UK Finance has warned of scam delivery text messages ahead of Christmas, as data has shown they are on the rise.
Figures provided to UK Finance by cybersecurity company Proofpoint showed in the final quarter of this year more than half of all reported ‘smishing’ text messages claimed to be from parcel and package delivery firms.
This proportion has more than tripled compared to the final quarter of 2020.
UK Finance said as more people are doing their Christmas and Boxing Day sales shopping online, criminals will be targeting the huge numbers of parcels being delivered across the country.
Often the fake text messages claim the courier has been unable to make a delivery and ask the recipient to pay a fee or provide additional details in order to rearrange, it explained.
They offer a link to “a very convincing but fraudulent website” asking for personal and financial information.
Katy Worobec, managing director of economic crime at UK Finance, said: “Scrooge-like criminals are using the festive season to try and trick people out of their cash. Whether you’re shopping online or waiting for deliveries over the festive period, it’s important to be on the lookout for scams.
“Don’t let fraudsters steal your Christmas - always follow the advice of the take five to stop fraud campaign and stop and think before parting with your information or money.”
Proofpoint operates the 7726 text message system on behalf of mobile phone operators, which allows customers to report suspicious texts.
Reports to the system are being used by the National Cyber Security Centre (NCSC) to take down fraudulent website URLs and prevent further fraud losses.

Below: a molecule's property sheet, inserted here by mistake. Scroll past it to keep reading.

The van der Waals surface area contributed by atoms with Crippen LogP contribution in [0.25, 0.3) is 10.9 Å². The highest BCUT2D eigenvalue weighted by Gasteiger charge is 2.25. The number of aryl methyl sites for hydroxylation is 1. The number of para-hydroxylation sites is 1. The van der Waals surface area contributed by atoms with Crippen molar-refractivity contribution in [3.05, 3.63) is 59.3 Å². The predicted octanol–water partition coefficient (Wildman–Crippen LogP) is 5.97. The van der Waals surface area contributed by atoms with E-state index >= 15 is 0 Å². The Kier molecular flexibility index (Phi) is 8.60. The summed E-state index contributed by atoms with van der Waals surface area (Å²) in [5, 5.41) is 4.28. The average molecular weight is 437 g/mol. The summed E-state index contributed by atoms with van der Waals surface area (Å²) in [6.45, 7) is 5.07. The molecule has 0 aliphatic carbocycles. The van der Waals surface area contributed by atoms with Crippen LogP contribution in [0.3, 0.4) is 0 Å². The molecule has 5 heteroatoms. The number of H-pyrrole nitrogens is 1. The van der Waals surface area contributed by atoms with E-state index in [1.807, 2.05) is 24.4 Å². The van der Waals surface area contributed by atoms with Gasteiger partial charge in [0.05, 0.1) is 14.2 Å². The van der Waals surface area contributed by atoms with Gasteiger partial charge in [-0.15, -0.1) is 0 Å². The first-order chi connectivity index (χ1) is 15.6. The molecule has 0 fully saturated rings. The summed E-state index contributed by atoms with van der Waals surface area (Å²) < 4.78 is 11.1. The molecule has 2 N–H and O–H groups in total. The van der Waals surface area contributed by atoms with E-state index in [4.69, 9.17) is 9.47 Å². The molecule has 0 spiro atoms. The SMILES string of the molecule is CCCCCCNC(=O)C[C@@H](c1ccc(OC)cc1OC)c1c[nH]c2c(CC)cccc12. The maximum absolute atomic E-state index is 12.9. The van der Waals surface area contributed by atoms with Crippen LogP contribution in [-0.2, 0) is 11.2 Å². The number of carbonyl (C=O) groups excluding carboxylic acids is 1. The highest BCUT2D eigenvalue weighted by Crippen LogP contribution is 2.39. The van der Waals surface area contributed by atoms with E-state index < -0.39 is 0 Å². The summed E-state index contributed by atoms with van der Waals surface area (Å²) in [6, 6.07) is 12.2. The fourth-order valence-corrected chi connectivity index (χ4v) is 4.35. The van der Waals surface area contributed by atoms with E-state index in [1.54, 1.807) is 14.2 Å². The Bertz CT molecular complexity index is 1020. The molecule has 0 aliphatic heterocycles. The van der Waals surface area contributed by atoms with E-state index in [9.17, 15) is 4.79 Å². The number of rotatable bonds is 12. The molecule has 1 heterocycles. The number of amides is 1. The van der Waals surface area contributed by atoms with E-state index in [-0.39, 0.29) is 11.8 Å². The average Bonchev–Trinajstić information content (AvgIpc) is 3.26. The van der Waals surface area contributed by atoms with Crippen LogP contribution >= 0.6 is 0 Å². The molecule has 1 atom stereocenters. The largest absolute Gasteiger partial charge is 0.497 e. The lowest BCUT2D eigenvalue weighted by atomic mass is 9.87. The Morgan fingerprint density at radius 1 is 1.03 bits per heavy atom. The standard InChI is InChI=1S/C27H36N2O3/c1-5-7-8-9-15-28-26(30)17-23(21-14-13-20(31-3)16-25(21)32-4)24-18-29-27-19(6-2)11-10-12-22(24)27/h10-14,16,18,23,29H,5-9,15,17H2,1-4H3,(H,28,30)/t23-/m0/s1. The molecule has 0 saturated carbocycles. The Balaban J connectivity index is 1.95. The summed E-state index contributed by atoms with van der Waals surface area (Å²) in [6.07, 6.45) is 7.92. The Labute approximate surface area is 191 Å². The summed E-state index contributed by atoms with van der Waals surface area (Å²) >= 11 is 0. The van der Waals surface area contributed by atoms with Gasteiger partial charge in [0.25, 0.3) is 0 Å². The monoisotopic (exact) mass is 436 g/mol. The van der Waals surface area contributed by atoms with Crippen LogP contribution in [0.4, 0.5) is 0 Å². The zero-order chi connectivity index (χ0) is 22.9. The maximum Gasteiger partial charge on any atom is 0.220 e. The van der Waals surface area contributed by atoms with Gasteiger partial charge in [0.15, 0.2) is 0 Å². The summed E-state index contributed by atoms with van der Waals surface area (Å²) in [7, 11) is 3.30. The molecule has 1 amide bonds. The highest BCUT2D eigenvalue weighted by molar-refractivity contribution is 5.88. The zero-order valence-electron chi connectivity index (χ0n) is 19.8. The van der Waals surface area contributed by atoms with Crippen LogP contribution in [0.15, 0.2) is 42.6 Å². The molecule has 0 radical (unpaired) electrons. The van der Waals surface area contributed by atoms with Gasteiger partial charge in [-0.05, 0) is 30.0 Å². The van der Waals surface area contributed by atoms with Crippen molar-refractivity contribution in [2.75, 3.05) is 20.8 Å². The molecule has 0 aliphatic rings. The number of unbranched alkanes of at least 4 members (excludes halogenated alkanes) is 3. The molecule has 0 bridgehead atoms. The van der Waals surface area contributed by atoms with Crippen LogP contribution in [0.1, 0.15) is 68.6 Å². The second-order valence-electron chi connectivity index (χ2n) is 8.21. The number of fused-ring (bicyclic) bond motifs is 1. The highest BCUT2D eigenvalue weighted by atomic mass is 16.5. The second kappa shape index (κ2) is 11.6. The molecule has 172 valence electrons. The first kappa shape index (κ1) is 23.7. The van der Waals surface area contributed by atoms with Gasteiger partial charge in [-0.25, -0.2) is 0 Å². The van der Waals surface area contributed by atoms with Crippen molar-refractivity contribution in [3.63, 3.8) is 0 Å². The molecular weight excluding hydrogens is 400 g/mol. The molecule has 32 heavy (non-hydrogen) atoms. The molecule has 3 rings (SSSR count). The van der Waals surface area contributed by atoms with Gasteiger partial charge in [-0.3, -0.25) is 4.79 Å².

It is urging consumers to be on the lookout for scams and said social media platforms, online and auction websites are increasingly used by criminals to carry out these scams, where a customer pays in advance for goods or services that are never received.
Jacinta Tobin, vice president of Cloudmark Operations for Proofpoint, said: “Consumers need to be very sceptical of mobile messages that come from unknown sources. And it’s important to never click on links in text messages, no matter how realistic they look. If you want to contact the purported vendor sending you a link, do so directly through their website and always manually enter the web address/URL.
“For offer codes, type them directly into the site as well. It’s also vital that you don’t respond to strange texts or texts from unknown sources. Doing so will often confirm you’re a real person to future scammers.”
Earlier this month, the Financial Conduct Authority launched its first ever Christmas jingle in a bid to protect consumers against loan fee fraud over the festive period.
The anti-fraud jingle came as last year the FCA received 32 per cent more loan fee fraud calls per month across the festive season than the rest of the year, with one in 20 calls between November and January reporting an instance of loan fee fraud.